However, in view of the specific needs in art and cultural heritage disputes, litigation may not always be the optimal solution.

Parties to the dispute may have different legitimate interests, and long-term professional relationships may be involved. If they go to court there is normally an overall winner and loser, and the procedure and result are public, which may adversely affect relationships. Further, as legislation in the art and cultural heritage field is not fully harmonized internationally, there is a risk of contradictory outcomes in the courts.

That is why ADR options such as negotiation, mediation, arbitration and expert determination, may, in some circumstances, be more advantageous in this sector. Provided each party agrees to use ADR (e.g., in an ADR contract clause or submission agreement), these private, out-of-court dispute resolution mechanisms allow them to solve their disputes in a timely, cost-efficient, sustainable and responsible manner with the assistance of one or several qualified independent mediators, arbitrators or experts. A mediator can assist parties in settling their dispute through facilitating dialogue and helping identifying their interests but without imposing any decision. An arbitrator renders a final, binding and internationally enforceable decision on the parties' dispute. An expert makes a determination on a specific matter submitted by the parties, for example on the authenticity of a work.

The potential of ADR for resolving disputes relating to TCEs and TK is being addressed within the context of WIPO's program on intellectual property (IP) and genetic resources, TK and TCEs. For example, this program, working with the WIPO Arbitration and Mediation Center and other actors such as the United Nations Educational Scientific and Cultural Organization (UNESCO), the International Council of Museums (ICOM), the Food and Agriculture Organization (FAO), and the Convention on Biological Diversity (CBD), is exploring the role of ADR in IP disputes relating to access to and benefit-sharing in genetic resources and the alleged misappropriation of TK and TCEs. Moreover, WIPO is developing a compendium of issues and options for the management of IP in cultural institutions, and ADR is highlighted as a key feature of IP management policies.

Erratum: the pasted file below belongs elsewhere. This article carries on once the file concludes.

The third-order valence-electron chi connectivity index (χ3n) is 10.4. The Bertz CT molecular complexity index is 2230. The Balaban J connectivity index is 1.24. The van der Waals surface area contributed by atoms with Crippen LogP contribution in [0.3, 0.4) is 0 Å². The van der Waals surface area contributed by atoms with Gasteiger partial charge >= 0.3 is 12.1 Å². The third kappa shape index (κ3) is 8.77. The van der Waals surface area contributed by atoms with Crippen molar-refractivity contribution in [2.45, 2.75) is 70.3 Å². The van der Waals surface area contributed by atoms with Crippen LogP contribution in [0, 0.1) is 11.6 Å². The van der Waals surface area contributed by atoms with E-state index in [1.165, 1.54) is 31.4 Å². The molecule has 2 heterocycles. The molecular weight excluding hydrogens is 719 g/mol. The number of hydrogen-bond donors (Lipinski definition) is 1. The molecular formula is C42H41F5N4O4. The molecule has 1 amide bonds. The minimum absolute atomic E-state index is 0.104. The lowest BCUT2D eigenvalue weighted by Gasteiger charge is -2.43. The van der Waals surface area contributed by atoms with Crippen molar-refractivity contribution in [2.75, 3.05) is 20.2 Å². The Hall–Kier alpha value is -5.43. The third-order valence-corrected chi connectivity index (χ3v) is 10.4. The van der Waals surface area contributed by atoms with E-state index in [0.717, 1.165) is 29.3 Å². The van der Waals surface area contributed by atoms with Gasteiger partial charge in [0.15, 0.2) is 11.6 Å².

The utility of considering ADR has also been raised by Member States participating in the WIPO Intergovernmental Committee on Intellectual Property and Genetic Resources, Traditional Knowledge and Folklore (IGC).

Benefits of ADR

Some of the benefits of ADR in the art and cultural heritage sector include:

A single, international and neutral procedure - Art and cultural heritage disputes are often international, involving parties based in different countries. Instead of bringing cases to court in different jurisdictions, ADR mechanisms allow parties to solve their dispute in a single procedure, saving time and money.

ADR provides an international and neutral forum in which parties are free to choose a neutral mediator, arbitrator or expert from a third country, the applicable law and language, thereby preventing the possible perception of bias that could arise in national court litigation. Parties therefore have complete control over the dispute resolution process.

Expertise - In an ADR procedure, parties can choose one or several mediators, arbitrators or experts with expertise in the specific legal area and subject matter of art or cultural heritage at issue, as well as knowledge of the cultural and linguistic background(s) of the parties. This would be i